Birthday anniversary of Seidenbeutel brothers

Brothers Menasze and Efraim Seidenbeutel (born in 7th June 1902 in Warsaw, died April 1945 in at the Flossenbürg death camp) were some of the most interesting representatives of the Polish bohemians of the inter-war period. They were twins, both in the biological and the artistic sense. Together they chose the life of painters and together they stayed true to that path.

Wide manasze seidenbeutel  widok na kazimierz nad wis a
A cul-de-sac in Kazimierz by the Vistula  /  Menasze Seidenbeutel

Their lives were the sources of many anecdotes, due mostly to their innate sense of humor and the creative ways in which they took advantage of their identical faces. 

Their mother would mark them until they were ten years old for the purpose of differentiation. At school they were viewed as squaring the circle. Recently one of them took both of their photographs to the starosta (local administrator). The passport official took one look at the photos and grew furious. He took the clerk who accepted the images to task. He ordered the brothers to appear before him. He was eagerly awaiting the dressing down he would give them when the twins showed up voluntarily. They came and they conquered. The official apologized, prostrated himself, admired and, as legend says, gave them their travel documents on the very same day. [1]

The young Seidenbeutels received their first painting lessons from their older brother Józef. They began studying art in 1921 at the City School of Decorative Art and Painting under Miłosz Kotarbiński. The twins continued their education at the Warsaw School of Fine Arts in the workshops of Władysław Skoczylas and Tadeusz Pruszkowski. [2] The first exhibition of their work was held as early as 1921. 


In 1932 the brothers went on a six-month-long journey around France, Italy, Germany and Belgium. They spent part of the German occupation in Lviv and then in the Białystok Ghetto from which they were transported to German death camps-first Stutthofu, then Flossenbürg. They were both murdered days before the end of the war. In 1948 their paintings were part of “The Exhibition of Jewish Artists, Victims of the German Occupation 1939–1945” at the Jewish Historical Institute. Only over forty years later, between 1993 and 1994, did the Warsaw “Kordegarda” gallery hold a monographic exhibition of their work.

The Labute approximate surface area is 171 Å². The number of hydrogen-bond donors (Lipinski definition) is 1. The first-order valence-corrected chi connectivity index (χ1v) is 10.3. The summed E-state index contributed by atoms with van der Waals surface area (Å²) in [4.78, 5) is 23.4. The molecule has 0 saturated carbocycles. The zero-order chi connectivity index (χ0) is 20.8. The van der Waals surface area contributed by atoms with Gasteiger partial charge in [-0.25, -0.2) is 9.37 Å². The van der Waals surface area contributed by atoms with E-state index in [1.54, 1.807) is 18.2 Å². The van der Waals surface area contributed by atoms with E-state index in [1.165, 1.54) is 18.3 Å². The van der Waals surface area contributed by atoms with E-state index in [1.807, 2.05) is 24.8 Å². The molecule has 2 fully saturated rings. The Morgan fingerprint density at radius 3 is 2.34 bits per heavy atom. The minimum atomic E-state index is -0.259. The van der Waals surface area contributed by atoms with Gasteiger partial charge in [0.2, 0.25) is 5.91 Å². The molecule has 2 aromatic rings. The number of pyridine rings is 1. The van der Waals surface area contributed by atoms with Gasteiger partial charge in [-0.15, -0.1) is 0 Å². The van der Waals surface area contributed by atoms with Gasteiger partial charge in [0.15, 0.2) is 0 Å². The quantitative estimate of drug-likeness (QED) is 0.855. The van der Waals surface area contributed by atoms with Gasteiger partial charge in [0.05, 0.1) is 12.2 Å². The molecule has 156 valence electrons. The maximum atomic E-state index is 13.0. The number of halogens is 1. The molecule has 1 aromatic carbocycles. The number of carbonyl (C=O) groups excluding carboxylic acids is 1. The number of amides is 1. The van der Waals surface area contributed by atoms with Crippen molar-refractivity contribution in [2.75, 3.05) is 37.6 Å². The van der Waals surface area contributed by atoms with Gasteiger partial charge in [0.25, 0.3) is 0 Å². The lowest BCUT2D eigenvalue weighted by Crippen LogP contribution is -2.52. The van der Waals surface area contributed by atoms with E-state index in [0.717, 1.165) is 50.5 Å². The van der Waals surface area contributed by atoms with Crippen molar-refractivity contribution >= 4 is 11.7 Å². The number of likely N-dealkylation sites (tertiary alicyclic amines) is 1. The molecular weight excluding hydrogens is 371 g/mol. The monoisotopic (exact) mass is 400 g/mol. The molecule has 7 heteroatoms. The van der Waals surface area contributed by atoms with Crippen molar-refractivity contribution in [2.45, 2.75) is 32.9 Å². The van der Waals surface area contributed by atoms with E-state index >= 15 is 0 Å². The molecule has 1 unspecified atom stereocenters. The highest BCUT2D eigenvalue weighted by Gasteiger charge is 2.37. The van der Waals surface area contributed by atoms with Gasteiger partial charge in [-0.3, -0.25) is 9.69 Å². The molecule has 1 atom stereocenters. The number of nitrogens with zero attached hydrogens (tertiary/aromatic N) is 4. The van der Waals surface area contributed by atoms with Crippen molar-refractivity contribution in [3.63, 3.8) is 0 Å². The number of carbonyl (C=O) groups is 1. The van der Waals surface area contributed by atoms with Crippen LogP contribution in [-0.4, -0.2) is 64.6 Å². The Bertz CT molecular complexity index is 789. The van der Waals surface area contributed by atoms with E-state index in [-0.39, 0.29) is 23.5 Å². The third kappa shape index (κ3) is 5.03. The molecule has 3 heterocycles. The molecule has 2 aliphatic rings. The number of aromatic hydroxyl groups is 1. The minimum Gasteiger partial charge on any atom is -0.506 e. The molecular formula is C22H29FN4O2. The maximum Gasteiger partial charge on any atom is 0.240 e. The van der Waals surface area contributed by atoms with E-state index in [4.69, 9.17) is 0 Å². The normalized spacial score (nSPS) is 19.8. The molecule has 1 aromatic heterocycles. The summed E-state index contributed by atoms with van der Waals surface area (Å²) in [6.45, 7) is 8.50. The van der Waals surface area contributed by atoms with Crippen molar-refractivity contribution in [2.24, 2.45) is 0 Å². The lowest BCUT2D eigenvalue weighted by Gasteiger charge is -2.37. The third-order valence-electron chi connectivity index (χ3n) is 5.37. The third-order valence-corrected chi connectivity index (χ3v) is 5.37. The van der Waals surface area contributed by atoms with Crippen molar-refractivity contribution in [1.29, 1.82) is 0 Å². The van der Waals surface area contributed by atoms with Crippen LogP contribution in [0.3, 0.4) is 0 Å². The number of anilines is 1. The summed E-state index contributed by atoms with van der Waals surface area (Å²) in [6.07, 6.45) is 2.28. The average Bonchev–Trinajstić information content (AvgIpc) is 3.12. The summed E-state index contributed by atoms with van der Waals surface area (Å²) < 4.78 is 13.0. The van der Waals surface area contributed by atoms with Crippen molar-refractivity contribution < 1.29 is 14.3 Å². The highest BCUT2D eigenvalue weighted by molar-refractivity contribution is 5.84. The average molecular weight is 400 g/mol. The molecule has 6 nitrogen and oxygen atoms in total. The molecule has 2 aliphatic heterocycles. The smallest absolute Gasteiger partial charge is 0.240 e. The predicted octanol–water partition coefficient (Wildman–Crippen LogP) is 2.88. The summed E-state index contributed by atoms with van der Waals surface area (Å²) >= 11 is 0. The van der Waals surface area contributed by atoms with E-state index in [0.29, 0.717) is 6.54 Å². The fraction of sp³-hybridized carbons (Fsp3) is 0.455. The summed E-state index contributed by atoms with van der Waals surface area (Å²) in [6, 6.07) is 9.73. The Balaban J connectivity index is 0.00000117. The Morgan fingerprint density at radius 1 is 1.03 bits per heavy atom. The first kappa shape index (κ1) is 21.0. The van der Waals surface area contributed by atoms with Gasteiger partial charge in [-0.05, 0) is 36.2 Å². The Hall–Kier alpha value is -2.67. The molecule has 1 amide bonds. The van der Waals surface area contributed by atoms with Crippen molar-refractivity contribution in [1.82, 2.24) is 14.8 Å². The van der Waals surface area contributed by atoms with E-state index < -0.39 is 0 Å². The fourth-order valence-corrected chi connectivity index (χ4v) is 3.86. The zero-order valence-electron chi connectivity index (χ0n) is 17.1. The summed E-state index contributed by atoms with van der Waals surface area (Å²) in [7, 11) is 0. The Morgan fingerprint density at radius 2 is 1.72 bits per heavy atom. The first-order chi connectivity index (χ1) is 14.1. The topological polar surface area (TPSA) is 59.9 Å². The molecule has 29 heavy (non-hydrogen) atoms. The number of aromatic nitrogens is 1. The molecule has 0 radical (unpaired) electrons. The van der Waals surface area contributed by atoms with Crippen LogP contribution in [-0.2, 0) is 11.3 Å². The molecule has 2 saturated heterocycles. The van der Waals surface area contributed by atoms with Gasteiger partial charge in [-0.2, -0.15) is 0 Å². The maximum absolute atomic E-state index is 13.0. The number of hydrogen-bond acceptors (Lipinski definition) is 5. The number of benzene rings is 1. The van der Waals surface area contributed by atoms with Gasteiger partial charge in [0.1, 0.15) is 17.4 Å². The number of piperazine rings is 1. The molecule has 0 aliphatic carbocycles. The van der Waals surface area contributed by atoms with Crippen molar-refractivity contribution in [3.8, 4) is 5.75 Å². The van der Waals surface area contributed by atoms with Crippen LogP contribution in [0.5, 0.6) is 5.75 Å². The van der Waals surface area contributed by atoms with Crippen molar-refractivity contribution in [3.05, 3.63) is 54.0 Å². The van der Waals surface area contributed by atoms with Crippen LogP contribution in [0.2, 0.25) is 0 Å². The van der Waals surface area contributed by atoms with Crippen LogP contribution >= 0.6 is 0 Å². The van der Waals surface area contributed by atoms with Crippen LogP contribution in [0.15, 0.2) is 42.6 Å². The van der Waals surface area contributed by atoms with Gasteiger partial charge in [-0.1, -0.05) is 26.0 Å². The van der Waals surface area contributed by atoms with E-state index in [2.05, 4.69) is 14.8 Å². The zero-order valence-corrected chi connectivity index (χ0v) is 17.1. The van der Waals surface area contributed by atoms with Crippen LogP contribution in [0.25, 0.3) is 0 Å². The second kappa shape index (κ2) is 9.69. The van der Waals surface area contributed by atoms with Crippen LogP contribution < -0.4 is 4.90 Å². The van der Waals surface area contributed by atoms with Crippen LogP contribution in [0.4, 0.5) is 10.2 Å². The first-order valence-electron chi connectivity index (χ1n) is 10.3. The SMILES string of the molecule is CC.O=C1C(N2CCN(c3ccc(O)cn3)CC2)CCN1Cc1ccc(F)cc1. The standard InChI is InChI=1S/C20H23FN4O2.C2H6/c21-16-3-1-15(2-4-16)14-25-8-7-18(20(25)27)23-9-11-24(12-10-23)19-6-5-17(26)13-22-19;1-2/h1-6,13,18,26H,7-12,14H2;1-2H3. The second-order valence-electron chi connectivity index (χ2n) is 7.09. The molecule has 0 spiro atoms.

In 1932 the brothers went on a six-month-long journey around France, Italy, Germany and Belgium. They spent part of the German occupation in Lviv and then in the Białystok Ghetto from which they were transported to German death camps-first Stutthofu, then Flossenbürg. They were both murdered days before the end of the war. In 1948 their paintings were part of “The Exhibition of Jewish Artists, Victims of the German Occupation 1939–1945” at the Jewish Historical Institute. Only over forty years later, between 1993 and 1994, did the Warsaw “Kordegarda” gallery hold a monographic exhibition of their work.

The Seidenbeutels’ artistic approach was heavily influenced by the “moderate realism” concept popularized by Tadeusz Pruszkowski. The key idea of the professor’s teaching program was creating a Polish school of painting based on historical stylizations inspired by Italian paintings from the early Renaissance and Baroque periods as well as Dutch and Spanish art. Pruszkowski put heavy emphasis on painting as a skilled craft. He based the mimetic recreation of forms on very precise drawings and subtle plasticity. The Seidenbeutels stood out among the professor’s students due to their sensitivity to color. [3] However, with time the brothers began to move away from older art as the source of their inspiration. Their canvases would more and more often be filled with realistic landscapes, still life and themes taken from everyday life. Their artistic process became freer which can be seen even in the way they applied paint — wide brushstrokes that did not adhere as strictly to the drawing whose importance was superseded by the importance of color. 

The later it is in the evening the more I see him. He moves from place to place like lightning. Finally at midnight I see that he is two people. I managed to introduce myself. They are […] painters. Twin brothers, a brotherly team. Their resemblance is uncanny. They paint together. One has a better feel for form, the other for color. [4] Tadeusz Breza noticed the differences in the brothers’ paintings. Today spotting it seems impossible.

During their studies and in the early 30’s the Seidenbeutels created and exhibited their works separately, however their styles were only slightly different; from 1933 onward they exhibited their art as the result of collaborative work, signed only with their surname. They painted together, literally. 

This is how Monika Żeromska remembers their work:

They approached and left the easel in turns which was very tiring to the model, seeing this four legged painter out of the corner of your eye. Or one of them would come, paint for a while then suddenly put down the paintbrush and say: ‘My brother will come for the nose’ and leave. [5]


 

Citations:

  1. From A. Tanikowski, Malarze Żydowscy w Polsce, part 2., Warszawa 2007, page 39.
  2. J. Sandel, Seidenbeutel, Efraim u. Menasze, Allgemeines Lexikon der Bildenden Künstler des XX. Jahrhunderts, volume 4, edited by Hans Vollmer, Lipsk 1958, pages 254–255.
  3. I. Kossowska, Efraim i Menasze Seidenbeutel, CULTURE.PL, 2005 
  4. From A. Tanikowski, Malarze Żydowscy w Polsce, cz. 2., Warszawa 2007, page 39.
  5. Therein.
This website uses cookies to collect statistical data. If you do not accept it, please disable cookies in your web browser. I understand